“He who listens to you listens to me; he who rejects you rejects me; but he who rejects me rejects him who sent me.”  Luke 10:16

We all have exclaimed at some point in our lives “This is hopeless!” We usually rebound and find a solution to the problem or God puts someone in our life to help us through. What about being rejected? We experience rejection a lot in our youth but we learn from it and adapt. As adults, we typically experience it less and my guess is because we don’t put ourselves in situations to be rejected – we learned from our youth. We must be aware in our own lives when we are losing hope or know someone who is.

For some, this turns into clinical depression but for most of us, we just get down. Much like the frog in the pot on the stove that doesn’t feel the water getting hotter, we don’t know when it’s turning from being down to becoming depressed. Find your hope in God; through Him nothing is hopeless. Jesus is warning in this verse that He will not be rejected without consequences. If we reject Jesus, we reject the Father. There is no wiggle room in that! So, if our hope is in God we should have nothing to fear, right? God wants us to come to him and to come often in prayer. Know the word of God by reading the bible and you will be filled with hope regularly. Armed with this knowledge, you can be that person God puts into someone else’s life to bring them hope and acceptance rather than despair and rejection.

Rejection

Rejection is the worse! It happens to us pretty early in life with the rejection of a first date offer, high school romance breakup, marriages, car loans, mortgages and jobs just to name a few. String a few of these together and life becomes miserable. People begin to fall into despair and then nothing seems to go right. This is when hopelessness takes over and all is lost; someone without hope is in danger. A month or so ago, the City of Phoenix became the first metropolitan city in the US to end homelessness for veterans. They had identified 225 chronically homeless veterans in the city and worked them into a program called Project H3 – Health, Home and Hope. These men and women returned from active duty to find they either had job skills and no job or few transferrable skills and certainly no jobs. They were proud and wanted to work. One rejection after another and they started to lose hope. Once they became hopeless, nothing else mattered. Mayor Greg Stanton of the City of Phoenix was determined to see that this ended. He worked with a number of agencies to partner on the Project H3 program for veterans. It’s an awesome story of a community coming together to solve a problem but the issue hasn’t gone away. We have a big homeless veteran problem in our state, so the work continues.  Many people today are rejected regularly. There isn’t a month that goes by that we don’t read about a young teen that takes their life because their peers who resorted to bullying them have rejected them. Do you know when you feel like you are losing hope? Can you recognize it in someone else? When you do, have you considered how you might react?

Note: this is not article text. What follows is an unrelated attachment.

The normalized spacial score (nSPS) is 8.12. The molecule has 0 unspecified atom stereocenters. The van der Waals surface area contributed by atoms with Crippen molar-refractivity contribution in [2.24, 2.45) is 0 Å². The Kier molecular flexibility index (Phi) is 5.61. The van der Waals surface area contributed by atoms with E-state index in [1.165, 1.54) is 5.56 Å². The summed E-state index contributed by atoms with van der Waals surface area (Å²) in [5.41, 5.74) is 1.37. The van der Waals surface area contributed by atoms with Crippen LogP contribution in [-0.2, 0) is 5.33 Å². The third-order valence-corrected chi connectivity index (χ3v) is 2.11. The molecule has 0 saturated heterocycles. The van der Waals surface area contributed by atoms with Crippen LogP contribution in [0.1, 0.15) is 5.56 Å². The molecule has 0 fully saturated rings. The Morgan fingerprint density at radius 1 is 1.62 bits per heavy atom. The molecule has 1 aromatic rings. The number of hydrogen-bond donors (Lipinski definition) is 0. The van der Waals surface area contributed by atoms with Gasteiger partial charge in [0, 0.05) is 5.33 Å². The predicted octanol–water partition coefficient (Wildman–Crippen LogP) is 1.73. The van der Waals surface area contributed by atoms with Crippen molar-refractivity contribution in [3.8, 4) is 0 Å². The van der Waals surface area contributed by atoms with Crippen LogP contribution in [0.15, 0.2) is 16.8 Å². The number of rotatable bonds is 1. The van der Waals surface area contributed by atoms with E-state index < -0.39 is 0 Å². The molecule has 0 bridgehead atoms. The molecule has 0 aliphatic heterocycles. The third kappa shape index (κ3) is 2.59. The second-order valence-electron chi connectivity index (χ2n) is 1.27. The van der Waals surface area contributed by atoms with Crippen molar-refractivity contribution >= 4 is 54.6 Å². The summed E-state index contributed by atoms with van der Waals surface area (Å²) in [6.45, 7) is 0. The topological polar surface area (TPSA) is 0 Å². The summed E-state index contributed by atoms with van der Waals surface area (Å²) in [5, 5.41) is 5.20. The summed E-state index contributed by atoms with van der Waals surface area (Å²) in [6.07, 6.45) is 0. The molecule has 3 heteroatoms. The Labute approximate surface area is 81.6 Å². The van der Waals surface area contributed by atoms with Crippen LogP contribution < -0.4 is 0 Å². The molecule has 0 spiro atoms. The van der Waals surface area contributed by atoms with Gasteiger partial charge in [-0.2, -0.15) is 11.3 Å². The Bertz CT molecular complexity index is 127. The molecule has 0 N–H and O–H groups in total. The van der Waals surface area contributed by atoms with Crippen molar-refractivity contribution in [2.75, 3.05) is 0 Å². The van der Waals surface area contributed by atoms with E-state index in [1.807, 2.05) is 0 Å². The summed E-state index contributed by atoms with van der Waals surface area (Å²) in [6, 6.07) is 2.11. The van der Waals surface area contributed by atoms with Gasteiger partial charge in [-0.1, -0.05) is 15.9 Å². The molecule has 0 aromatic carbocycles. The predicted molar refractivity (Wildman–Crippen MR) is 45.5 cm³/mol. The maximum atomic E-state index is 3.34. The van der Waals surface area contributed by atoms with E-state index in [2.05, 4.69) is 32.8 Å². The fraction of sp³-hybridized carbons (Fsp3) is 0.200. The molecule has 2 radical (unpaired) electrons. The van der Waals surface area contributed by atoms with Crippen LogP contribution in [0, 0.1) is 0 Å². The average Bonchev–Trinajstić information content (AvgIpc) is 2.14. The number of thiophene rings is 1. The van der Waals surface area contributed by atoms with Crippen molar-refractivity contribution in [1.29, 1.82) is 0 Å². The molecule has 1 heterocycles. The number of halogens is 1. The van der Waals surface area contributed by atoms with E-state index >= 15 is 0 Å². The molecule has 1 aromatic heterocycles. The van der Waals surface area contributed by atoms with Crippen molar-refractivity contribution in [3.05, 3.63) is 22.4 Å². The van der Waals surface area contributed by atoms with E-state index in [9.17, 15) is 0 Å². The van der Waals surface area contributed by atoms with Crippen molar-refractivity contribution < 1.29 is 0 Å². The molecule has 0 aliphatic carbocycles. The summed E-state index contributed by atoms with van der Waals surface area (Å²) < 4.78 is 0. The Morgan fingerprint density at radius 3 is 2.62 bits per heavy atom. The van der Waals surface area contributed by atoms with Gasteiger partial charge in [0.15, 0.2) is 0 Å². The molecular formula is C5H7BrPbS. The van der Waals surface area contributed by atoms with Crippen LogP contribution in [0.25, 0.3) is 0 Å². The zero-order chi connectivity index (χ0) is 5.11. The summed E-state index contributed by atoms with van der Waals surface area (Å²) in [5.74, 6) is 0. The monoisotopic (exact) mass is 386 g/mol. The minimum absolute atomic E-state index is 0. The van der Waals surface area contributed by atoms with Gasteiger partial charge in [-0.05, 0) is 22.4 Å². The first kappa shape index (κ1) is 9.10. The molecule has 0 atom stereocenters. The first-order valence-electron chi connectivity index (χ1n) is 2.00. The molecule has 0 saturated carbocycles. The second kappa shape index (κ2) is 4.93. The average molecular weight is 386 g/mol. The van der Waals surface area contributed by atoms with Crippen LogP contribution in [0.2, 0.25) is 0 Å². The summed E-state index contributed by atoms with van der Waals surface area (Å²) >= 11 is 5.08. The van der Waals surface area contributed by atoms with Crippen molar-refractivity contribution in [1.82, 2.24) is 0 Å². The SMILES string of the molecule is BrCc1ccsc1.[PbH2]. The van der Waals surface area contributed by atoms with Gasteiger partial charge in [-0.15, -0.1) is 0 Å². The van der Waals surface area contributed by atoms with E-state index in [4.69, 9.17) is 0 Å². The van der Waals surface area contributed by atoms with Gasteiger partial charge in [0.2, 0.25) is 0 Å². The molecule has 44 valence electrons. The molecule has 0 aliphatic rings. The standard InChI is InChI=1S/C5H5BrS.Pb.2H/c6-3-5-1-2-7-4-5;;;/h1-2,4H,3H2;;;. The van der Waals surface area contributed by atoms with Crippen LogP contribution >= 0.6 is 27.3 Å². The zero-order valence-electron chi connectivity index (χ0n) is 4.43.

“He who listens to you listens to me; he who rejects you rejects me; but he who rejects me rejects him who sent me.”  Luke 10:16

We’ve all exclaimed at some point in our lives “This is hopeless!”. We usually rebound and find a solution to the problem or God puts someone in our life to help us through. What about being rejected? We experience rejection a lot in our youth but we learn from it and adapt. As adults, we typically experience it less and my guess is because we don’t put ourselves in situations to be rejected – we learned from our youth. We must learn to recognize when we are losing hope in our lives or when its happening to someone else. For some, losing hope turns into clinical depression but for most of us, it starts with the feeling of “being down”. Much like a frog in a pot of water on the stove that doesn’t feel it getting hotter until it boils, we too don’t know when our feelings are turning from being down to becoming depressed. Find your hope in God; through Him nothing is hopeless. Jesus is warning in this verse that He will not be rejected without consequences. If we reject Jesus, we reject the Father. No wiggle room in that! So, if our hope is in God we should have nothing to fear, right? God wants us to come to him and to come often in prayer. Know the word of God by reading the bible and you will be filled with hope regularly. Armed with this knowledge, you can be that person God puts into someone else’s life to bring them hope and acceptance rather than despair and rejection.